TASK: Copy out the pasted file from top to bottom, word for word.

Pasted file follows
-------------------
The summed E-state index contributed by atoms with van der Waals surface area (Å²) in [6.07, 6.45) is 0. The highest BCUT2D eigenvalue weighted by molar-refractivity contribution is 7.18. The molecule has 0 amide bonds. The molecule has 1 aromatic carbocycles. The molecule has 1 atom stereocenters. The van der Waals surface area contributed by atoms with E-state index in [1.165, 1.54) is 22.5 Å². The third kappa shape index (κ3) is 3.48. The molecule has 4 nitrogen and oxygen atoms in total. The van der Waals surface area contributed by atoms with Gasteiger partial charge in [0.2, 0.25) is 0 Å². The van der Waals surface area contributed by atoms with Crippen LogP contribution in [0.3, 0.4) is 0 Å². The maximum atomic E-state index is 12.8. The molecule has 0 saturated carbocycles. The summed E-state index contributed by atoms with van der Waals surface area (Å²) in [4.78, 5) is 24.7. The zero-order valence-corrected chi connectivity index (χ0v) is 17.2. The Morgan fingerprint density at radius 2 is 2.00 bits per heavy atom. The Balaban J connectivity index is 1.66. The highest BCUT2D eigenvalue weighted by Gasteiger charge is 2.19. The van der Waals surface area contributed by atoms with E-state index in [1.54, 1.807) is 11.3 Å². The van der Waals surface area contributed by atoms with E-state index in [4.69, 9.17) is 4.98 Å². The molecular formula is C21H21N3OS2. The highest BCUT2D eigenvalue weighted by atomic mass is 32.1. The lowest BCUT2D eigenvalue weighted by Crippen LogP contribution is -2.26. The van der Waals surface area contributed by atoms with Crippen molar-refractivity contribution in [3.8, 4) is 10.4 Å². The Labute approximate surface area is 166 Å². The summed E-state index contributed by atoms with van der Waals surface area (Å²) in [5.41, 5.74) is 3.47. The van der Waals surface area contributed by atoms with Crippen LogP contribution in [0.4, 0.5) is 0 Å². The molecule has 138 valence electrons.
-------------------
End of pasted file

The summed E-state index contributed by atoms with van der Waals surface area (Å²) in [6.07, 6.45) is 0. The highest BCUT2D eigenvalue weighted by molar-refractivity contribution is 7.18. The molecule has 0 amide bonds. The molecule has 1 aromatic carbocycles. The molecule has 1 atom stereocenters. The van der Waals surface area contributed by atoms with E-state index in [1.165, 1.54) is 22.5 Å². The third kappa shape index (κ3) is 3.48. The molecule has 4 nitrogen and oxygen atoms in total. The van der Waals surface area contributed by atoms with Gasteiger partial charge in [0.2, 0.25) is 0 Å². The van der Waals surface area contributed by atoms with Crippen LogP contribution in [0.3, 0.4) is 0 Å². The maximum atomic E-state index is 12.8. The molecule has 0 saturated carbocycles. The summed E-state index contributed by atoms with van der Waals surface area (Å²) in [4.78, 5) is 24.7. The zero-order valence-corrected chi connectivity index (χ0v) is 17.2. The Morgan fingerprint density at radius 2 is 2.00 bits per heavy atom. The Balaban J connectivity index is 1.66. The highest BCUT2D eigenvalue weighted by Gasteiger charge is 2.19. The van der Waals surface area contributed by atoms with E-state index in [1.54, 1.807) is 11.3 Å². The van der Waals surface area contributed by atoms with E-state index in [4.69, 9.17) is 4.98 Å². The molecular formula is C21H21N3OS2. The highest BCUT2D eigenvalue weighted by atomic mass is 32.1. The lowest BCUT2D eigenvalue weighted by Crippen LogP contribution is -2.26. The van der Waals surface area contributed by atoms with Crippen molar-refractivity contribution in [3.8, 4) is 10.4 Å². The Labute approximate surface area is 166 Å². The summed E-state index contributed by atoms with van der Waals surface area (Å²) in [5.41, 5.74) is 3.47. The van der Waals surface area contributed by atoms with Crippen LogP contribution in [0.4, 0.5) is 0 Å². The molecule has 138 valence electrons.